Frédéric Bastien’s book La Bataille de Londres has been causing a stir since its recent release with its allegations of back-channel contacts between former Supreme Court chief justice Bora Laskin and justice Willard Estey and the federal and British governments while the court was deliberating over its opinion in the patriation reference.
In contrast to the Quebec media, which treats this story as the equivalent of the WikiLeaks scandal with Bastien as Julian Assange, the English media has mostly greeted it with a yawn.
No one in the English media so far has challenged the interpretation Bastien puts on the documents he obtained from the British archives. A full critique isn’t possible given space limits, but here’s a preliminary reaction.
Bastien’s nationalist perspective drives his analysis and he does so right over the cliff at times. He hates the Charter of Rights and Freedoms, deplores multiculturalism, and fulminates against minority language rights because they affect Quebec’s power to limit English education.
Bastien is entitled to his views, but they lead him to distort the historical record in bizarre ways.
Estey, for example, is charged with having conveyed confidential information to the British government before the
reference landed in court. (Full disclosure: I was Estey’s clerk in 1979-80.)
In a conversation with British high commissioner John Ford in October 1980 — before the matter was in the courts — Estey apparently opined that the legality of former prime minister Pierre Trudeau’s unilateral patriation resolution would be put into question and that the Supreme Court would need two months to decide it.
For Bastien, this was a “warning” to the “imperial government” that the court was going to become involved in the affair and an impermissible violation of the separation of powers.
The trouble is the British government didn’t need a warning that the court might become involved. As Bastien himself shows, the first thing Margaret Thatcher asked when former external affairs minister Mark McGuigan met with her on Oct. 5, 1980, was whether Trudeau’s unilateralist resolution would be subject to court challenge.
There was nothing confidential in what Estey said and not the slightest impropriety in his conversation with Ford. And as for his estimate of the time frame, he was only out by 250 per cent.
Only one of the charges against Laskin appears, on the surface, to have substance. A telegram dated July 2, 1981, from foreign secretary Lord Peter Carrington states that Laskin had told attorney general Sir Michael Havers in confidence that there was a major disagreement among the members of the Supreme Court and that the decision was unlikely to appear before the end of August.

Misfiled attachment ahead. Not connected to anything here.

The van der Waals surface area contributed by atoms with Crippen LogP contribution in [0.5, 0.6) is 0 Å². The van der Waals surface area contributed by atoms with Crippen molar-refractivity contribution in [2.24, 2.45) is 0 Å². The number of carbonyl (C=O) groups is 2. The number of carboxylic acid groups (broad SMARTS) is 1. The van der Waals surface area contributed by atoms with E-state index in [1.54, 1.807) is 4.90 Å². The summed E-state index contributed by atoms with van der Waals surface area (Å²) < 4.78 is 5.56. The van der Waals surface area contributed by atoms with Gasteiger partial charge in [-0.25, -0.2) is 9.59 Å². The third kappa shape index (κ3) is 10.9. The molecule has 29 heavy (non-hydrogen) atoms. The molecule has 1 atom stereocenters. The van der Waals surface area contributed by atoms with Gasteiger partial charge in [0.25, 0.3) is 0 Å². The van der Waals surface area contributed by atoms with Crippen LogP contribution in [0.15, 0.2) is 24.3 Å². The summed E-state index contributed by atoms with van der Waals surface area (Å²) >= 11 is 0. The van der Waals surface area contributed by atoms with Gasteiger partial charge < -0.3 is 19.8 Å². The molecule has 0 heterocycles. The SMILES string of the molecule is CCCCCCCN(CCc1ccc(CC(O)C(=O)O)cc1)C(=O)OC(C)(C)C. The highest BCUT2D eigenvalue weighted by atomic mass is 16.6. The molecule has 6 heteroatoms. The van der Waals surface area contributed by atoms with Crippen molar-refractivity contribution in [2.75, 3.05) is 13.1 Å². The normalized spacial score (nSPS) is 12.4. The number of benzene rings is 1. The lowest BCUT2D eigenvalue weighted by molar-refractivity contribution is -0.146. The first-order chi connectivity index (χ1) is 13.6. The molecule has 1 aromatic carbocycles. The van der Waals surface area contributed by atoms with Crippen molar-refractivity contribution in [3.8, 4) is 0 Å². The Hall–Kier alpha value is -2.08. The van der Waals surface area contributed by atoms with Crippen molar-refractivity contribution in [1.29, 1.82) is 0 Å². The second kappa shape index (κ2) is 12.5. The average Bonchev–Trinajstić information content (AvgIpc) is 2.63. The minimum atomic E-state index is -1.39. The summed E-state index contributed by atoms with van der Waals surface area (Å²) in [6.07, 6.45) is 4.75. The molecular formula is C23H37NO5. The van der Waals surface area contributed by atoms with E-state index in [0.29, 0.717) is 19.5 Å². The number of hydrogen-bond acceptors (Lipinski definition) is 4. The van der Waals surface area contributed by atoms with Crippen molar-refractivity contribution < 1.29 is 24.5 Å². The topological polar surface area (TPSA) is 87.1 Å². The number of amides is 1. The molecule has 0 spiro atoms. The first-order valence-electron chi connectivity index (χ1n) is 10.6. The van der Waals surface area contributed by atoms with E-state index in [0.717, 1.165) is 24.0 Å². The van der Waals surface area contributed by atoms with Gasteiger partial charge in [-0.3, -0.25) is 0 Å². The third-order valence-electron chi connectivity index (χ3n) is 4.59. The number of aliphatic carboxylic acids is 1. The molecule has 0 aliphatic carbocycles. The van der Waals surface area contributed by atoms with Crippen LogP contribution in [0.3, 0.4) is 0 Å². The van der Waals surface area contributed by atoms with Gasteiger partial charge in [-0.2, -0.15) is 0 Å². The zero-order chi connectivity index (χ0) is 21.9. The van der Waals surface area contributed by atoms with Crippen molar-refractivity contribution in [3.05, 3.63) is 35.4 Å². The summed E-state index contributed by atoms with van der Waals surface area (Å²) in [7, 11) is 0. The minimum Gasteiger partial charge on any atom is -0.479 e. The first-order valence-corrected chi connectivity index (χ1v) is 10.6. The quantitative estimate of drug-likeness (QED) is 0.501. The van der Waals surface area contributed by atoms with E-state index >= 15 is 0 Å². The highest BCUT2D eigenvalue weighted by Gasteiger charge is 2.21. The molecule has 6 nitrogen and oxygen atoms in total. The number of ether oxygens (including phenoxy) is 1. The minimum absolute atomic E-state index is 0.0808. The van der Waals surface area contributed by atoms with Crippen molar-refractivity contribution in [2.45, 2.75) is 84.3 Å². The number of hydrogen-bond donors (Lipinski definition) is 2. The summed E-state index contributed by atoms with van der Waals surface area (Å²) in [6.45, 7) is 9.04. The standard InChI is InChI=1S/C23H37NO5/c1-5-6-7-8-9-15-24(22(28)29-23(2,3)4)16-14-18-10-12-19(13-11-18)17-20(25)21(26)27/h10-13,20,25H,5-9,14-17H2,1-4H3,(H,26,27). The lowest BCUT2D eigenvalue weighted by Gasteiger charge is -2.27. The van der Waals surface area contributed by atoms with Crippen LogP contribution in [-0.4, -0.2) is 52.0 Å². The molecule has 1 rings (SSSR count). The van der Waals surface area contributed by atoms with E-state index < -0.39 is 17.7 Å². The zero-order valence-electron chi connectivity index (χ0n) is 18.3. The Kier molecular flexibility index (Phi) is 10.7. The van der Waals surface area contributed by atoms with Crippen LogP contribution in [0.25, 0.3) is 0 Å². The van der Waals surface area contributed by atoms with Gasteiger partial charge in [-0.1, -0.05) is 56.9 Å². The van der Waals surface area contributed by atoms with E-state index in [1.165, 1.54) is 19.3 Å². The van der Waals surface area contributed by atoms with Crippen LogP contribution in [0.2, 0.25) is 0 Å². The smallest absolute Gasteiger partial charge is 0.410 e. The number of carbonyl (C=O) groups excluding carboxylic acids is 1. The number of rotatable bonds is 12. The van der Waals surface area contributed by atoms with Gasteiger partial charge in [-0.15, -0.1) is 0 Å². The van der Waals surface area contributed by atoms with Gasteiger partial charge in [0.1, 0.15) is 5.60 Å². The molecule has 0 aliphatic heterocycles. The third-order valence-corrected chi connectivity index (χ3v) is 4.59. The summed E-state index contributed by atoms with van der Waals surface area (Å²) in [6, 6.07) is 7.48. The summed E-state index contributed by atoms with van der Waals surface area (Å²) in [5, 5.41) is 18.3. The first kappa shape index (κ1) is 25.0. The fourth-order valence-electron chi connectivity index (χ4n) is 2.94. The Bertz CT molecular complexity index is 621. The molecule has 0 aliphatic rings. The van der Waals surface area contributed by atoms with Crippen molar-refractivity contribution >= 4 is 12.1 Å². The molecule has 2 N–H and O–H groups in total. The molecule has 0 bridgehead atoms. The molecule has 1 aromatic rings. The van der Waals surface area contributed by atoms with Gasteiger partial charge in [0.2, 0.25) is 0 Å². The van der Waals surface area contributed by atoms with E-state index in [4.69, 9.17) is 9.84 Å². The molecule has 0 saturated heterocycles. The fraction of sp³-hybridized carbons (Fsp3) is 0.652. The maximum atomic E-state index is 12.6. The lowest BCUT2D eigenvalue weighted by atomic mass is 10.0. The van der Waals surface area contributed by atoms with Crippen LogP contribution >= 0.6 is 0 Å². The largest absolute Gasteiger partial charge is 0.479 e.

It was extremely unwise for Laskin to speak to anyone about the case while the judges were still deliberating. But Lord Carrington stated later in the telegram that this information wasn’t to be shared with the Canadian government because it was divulged in confidence. It’s thus hard to see how this indiscretion had any impact on Canadian affairs.
The context to this exchange was that the British government was waiting for the court’s decision before introducing Trudeau’s resolution into Parliament.
Trudeau’s plan for the new constitution to be proclaimed on July 1, 1981, was clearly impossible, and the British Parliament would rise after the wedding of Charles and Diana on July 29.
Laskin was advising the British government that it wouldn’t have to deal with the Canadian resolution that month. Was that so terrible? The British government wasn’t a party to the reference. Laskin probably thought he could rely on the discretion of the British attorney general not to share this information with the actual parties.
Another problem with Bastien’s “revelations” is that they stem from summaries of conversations and events passed on from one diplomat to another. Typically, A is reporting on a conversation between B and C as reported by B to A.
With notes reported in indirect speech, it’s impossible to know exactly what was said or how the context of the conversation affected the meaning the parties gave to it.
Historians have to deal with the evidence in whatever form it has survived, but they also have to be aware of its limitations. Bastien admits none but instead piles assumption on assertion until the whole house of cards comes crashing down.
Philip Girard is a legal historian and professor at Dalhousie University’s Schulich School of Law. He’s also associate editor at the Osgoode Society for Canadian Legal History. His e-mail address is firstname.lastname@example.org.